Can I Use My Smartphone while Driving in New York?
As if their weren’t already enough distractions in New York City keeping drivers’ eyes off the road, smartphones, tablets, and GPS devices are now capturing the attention of motorists across the city.
Distracted driving has always been a problem in New York-I’ve witnessed this firsthand as an experienced Brooklyn car accident injury attorney-but has evolved over the past two decades. Before smartphones and other electronic devices, distracted driving entailed eating, applying makeup, attending to children, or rubbernecking. Today, while these things still cause car accidents, texting, checking social media sites, setting GPS destinations, and answering calls have topped the list.
In the state of New York, drivers are prohibited from using portable electronic devices. This includes talking on a handheld mobile device, texting or emailing (composing, sending, reading, accessing, saving, retrieving, etc.), web browsing, taking, viewing, or sending pictures, and playing games.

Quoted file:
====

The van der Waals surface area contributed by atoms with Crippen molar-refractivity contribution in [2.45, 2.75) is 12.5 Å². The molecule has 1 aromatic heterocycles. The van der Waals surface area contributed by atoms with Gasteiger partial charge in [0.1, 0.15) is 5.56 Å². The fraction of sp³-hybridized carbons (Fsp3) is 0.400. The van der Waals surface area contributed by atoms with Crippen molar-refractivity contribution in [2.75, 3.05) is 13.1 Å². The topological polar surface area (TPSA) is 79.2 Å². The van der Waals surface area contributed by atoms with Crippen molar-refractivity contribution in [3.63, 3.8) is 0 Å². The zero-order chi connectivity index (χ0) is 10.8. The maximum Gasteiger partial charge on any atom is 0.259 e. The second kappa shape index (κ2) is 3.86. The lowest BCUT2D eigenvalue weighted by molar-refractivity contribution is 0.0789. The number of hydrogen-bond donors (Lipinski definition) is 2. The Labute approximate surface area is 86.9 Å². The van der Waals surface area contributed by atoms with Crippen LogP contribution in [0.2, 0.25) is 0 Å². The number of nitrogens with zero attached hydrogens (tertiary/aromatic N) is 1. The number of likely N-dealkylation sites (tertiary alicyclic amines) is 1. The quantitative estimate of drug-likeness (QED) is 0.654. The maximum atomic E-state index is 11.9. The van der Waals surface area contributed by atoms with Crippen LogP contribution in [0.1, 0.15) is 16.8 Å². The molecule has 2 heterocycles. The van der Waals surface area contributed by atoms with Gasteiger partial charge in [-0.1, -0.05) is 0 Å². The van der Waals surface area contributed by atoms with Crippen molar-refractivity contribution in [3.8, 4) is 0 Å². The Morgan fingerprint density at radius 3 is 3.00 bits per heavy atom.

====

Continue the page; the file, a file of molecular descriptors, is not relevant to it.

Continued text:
There are some exceptions to the law. You may use hands-free mobile phone, for example, such as a Bluetooth device that allows you to keep both hands on the wheel while communicating. You may also use a handheld electronic device that is affixed to a vehicle service (if you have your GPS mounted on your dash, for example).
In the event of an emergency, such as a fire or accident ahead, you may also call emergency personnel to report the incident.
If you are caught using a handheld electronic device while you’re driving, you may have five driver violation points added to your driving record. For a first offense, you may also be fined $50 to $150.
While these fines and points may seem inconvenient, the overarching goal is to protect you, your passengers, other drivers, and pedestrians by preventing distracted driving car accidents. Please be smart and safe behind the wheel, and cut distracted driving to a minimum. By collectively doing so, we can New York City’s streets a safer place for everyone.
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